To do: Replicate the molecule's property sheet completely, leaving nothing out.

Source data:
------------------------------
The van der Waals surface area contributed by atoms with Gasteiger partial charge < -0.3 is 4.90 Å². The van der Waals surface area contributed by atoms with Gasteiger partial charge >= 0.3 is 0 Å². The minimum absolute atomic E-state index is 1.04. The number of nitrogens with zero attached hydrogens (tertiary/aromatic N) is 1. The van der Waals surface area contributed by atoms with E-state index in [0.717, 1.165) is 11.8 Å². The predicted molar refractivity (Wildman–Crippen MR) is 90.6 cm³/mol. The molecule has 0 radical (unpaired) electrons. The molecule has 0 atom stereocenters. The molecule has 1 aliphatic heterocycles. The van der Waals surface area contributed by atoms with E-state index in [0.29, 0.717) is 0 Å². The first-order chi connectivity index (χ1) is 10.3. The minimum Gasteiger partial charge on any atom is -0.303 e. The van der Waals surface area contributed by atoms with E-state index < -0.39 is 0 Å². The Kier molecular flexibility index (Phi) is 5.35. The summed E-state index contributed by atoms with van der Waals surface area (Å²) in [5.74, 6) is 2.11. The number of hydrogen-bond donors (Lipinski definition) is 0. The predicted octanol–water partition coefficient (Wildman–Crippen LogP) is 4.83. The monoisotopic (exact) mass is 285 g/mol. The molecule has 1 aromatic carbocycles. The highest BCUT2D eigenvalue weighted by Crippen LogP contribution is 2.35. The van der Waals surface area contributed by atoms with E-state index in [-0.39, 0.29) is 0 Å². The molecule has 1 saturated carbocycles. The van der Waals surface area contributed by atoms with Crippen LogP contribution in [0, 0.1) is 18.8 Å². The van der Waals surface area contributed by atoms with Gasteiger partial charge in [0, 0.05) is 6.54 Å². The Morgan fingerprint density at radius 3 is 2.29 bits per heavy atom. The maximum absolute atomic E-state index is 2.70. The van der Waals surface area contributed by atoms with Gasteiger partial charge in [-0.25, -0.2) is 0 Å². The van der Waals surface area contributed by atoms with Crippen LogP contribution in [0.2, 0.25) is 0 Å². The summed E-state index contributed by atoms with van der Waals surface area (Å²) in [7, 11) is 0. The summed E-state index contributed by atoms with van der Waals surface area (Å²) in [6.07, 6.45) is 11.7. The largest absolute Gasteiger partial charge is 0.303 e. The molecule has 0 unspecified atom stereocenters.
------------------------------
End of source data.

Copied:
The van der Waals surface area contributed by atoms with Gasteiger partial charge < -0.3 is 4.90 Å². The van der Waals surface area contributed by atoms with Gasteiger partial charge >= 0.3 is 0 Å². The minimum absolute atomic E-state index is 1.04. The number of nitrogens with zero attached hydrogens (tertiary/aromatic N) is 1. The van der Waals surface area contributed by atoms with E-state index in [0.717, 1.165) is 11.8 Å². The predicted molar refractivity (Wildman–Crippen MR) is 90.6 cm³/mol. The molecule has 0 radical (unpaired) electrons. The molecule has 0 atom stereocenters. The molecule has 1 aliphatic heterocycles. The van der Waals surface area contributed by atoms with E-state index in [0.29, 0.717) is 0 Å². The first-order chi connectivity index (χ1) is 10.3. The minimum Gasteiger partial charge on any atom is -0.303 e. The van der Waals surface area contributed by atoms with E-state index < -0.39 is 0 Å². The Kier molecular flexibility index (Phi) is 5.35. The summed E-state index contributed by atoms with van der Waals surface area (Å²) in [5.74, 6) is 2.11. The number of hydrogen-bond donors (Lipinski definition) is 0. The predicted octanol–water partition coefficient (Wildman–Crippen LogP) is 4.83. The monoisotopic (exact) mass is 285 g/mol. The molecule has 1 aromatic carbocycles. The highest BCUT2D eigenvalue weighted by Crippen LogP contribution is 2.35. The van der Waals surface area contributed by atoms with E-state index in [-0.39, 0.29) is 0 Å². The molecule has 1 saturated carbocycles. The van der Waals surface area contributed by atoms with Crippen LogP contribution in [0, 0.1) is 18.8 Å². The van der Waals surface area contributed by atoms with Gasteiger partial charge in [0, 0.05) is 6.54 Å². The Morgan fingerprint density at radius 3 is 2.29 bits per heavy atom. The maximum absolute atomic E-state index is 2.70. The van der Waals surface area contributed by atoms with Gasteiger partial charge in [-0.25, -0.2) is 0 Å². The van der Waals surface area contributed by atoms with Crippen LogP contribution in [0.2, 0.25) is 0 Å². The summed E-state index contributed by atoms with van der Waals surface area (Å²) in [7, 11) is 0. The summed E-state index contributed by atoms with van der Waals surface area (Å²) in [6.07, 6.45) is 11.7. The largest absolute Gasteiger partial charge is 0.303 e. The molecule has 0 unspecified atom stereocenters.